Anyway, here is the breakdown, song by song, in alphabetical order, of what’s going on. Placing refers to where the composition ended up in the long run. Final Cut indicates that it made the single album and where it is on the single album. Give a Chance means it was considered, but ultimately left off the final single album. The Floor refers to songs that were not considered for the final single album at all (Note: this is where the opinions get hot and heavy.

Let’s get into it.

Reordering The Beatles White Album:

‘Back in the U.S.S.R.’

Placing: Final Cut, Side One, Song One

This was one of the five absolutes I decided had to be on the album no matter what. That roaring jet is so synonymous with the album that it’s impossible to imagine one without the other.

A solid rocker with Beach Boys-inspired harmony structures, McCartney creates a fresh rock and roll scorcher with a modern twist.


Placing: Final Cut, Side Two, Song One

Another Absolute I had (one of three that started with B. Maybe I have a thing for Paul McCartney songs that start with B…) this one was just a personal favourite.

While not any more essential than some others, Starr’s drums and McCartney’s vocals are worthy of preservation, especially since McCartney gets bogged down as a balladeer. That’s unfair, as he could write the rockers just as well as John. Sometimes, even better. 


Placing: Final Cut, Side One, Song Seven

The final of three Absolutes that start with B, ‘Blackbird’ is McCartney’s understated masterpiece: it’s harmonically complex but instrumentally simple.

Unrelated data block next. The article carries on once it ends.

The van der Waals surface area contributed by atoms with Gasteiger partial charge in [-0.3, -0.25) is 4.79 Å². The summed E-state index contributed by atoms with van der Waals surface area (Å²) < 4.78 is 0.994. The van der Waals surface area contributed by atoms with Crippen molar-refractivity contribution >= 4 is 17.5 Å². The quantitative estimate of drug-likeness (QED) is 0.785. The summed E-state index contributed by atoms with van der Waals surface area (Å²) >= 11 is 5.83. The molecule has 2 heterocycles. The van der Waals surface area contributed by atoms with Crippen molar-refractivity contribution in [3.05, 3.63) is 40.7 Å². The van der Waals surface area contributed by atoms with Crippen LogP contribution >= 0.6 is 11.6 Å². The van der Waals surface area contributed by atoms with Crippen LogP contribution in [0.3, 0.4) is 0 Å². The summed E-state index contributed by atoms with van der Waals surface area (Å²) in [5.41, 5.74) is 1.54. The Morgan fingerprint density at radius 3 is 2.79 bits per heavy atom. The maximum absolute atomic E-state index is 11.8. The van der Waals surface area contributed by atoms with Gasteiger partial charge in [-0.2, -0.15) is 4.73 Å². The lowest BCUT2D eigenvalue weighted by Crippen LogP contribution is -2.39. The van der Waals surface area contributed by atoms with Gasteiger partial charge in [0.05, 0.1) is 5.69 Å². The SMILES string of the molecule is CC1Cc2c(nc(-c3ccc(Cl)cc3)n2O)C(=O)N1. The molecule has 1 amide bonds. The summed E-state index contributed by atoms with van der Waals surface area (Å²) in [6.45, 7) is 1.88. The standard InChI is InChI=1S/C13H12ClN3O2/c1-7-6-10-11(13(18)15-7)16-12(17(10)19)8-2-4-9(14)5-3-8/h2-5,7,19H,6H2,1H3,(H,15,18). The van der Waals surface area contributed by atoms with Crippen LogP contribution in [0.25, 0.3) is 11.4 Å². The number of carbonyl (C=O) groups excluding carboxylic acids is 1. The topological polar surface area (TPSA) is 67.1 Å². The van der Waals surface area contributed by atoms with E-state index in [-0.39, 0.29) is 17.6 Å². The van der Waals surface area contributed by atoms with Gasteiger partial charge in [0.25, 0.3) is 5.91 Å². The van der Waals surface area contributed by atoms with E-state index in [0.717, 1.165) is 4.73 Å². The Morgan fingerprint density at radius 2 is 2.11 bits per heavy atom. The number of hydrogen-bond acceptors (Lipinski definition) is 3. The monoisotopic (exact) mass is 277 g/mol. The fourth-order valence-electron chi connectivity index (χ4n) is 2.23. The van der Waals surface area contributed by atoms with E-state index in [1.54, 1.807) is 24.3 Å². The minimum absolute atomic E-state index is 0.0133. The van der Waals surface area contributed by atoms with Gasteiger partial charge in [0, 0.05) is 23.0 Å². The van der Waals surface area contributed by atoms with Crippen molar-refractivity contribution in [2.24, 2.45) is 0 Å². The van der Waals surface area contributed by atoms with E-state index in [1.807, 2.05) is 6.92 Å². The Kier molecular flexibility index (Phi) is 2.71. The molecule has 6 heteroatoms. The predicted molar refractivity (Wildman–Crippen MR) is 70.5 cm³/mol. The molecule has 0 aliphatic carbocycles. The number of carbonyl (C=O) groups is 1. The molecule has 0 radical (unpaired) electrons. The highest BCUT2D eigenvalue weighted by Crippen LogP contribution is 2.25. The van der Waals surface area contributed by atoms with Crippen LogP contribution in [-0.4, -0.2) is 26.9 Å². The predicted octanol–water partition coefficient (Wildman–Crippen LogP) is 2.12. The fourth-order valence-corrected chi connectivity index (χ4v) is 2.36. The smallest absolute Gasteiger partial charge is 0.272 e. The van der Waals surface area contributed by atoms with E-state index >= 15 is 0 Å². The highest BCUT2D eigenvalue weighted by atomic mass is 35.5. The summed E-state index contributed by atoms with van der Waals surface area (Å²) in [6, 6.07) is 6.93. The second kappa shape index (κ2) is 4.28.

All Paul needs is a guitar, a voice, and some clicking shoes to give a stirring performance. Whether a love song or an inspirational call for racial equality, McCartney’s acoustic highlight on the album remains graceful and elegant, even over 50 years later.

Child of Nature

Placing: The Floor

There’s not much to this acoustic demo, and it’s no wonder that only Lennon paid it much mind at the time.

However, John would continue to work and tweak the song to perfection until it came out three years later under a new title: ‘Jealous Guy’.


Placing: The Floor

The nadir of Harrison’s fascination with Indian music and culture, this demo consists mainly of an organ that attacks the ear with what resembles a cat caught in a garbage compactor.

It swirls around for a while before giving up, which, I’m sure, is an accurate description of what happened to this song during the beginning stages of The White Album. It was never recorded by the band and was later revisited by Harrison on Gone Troppo.

The Continuing Story of Bungalow Bill

Placing: The Floor

I mean, it sounds like they’re having fun, doesn’t it?

That guitar figure at the beginning is interesting, as is the tuba repurposing the melody at the end. Otherwise, this song has pretty much nothing going for it, including Yoko Ono’s lead vocal turn.

Cry Baby Cry

Placing: Give a Chance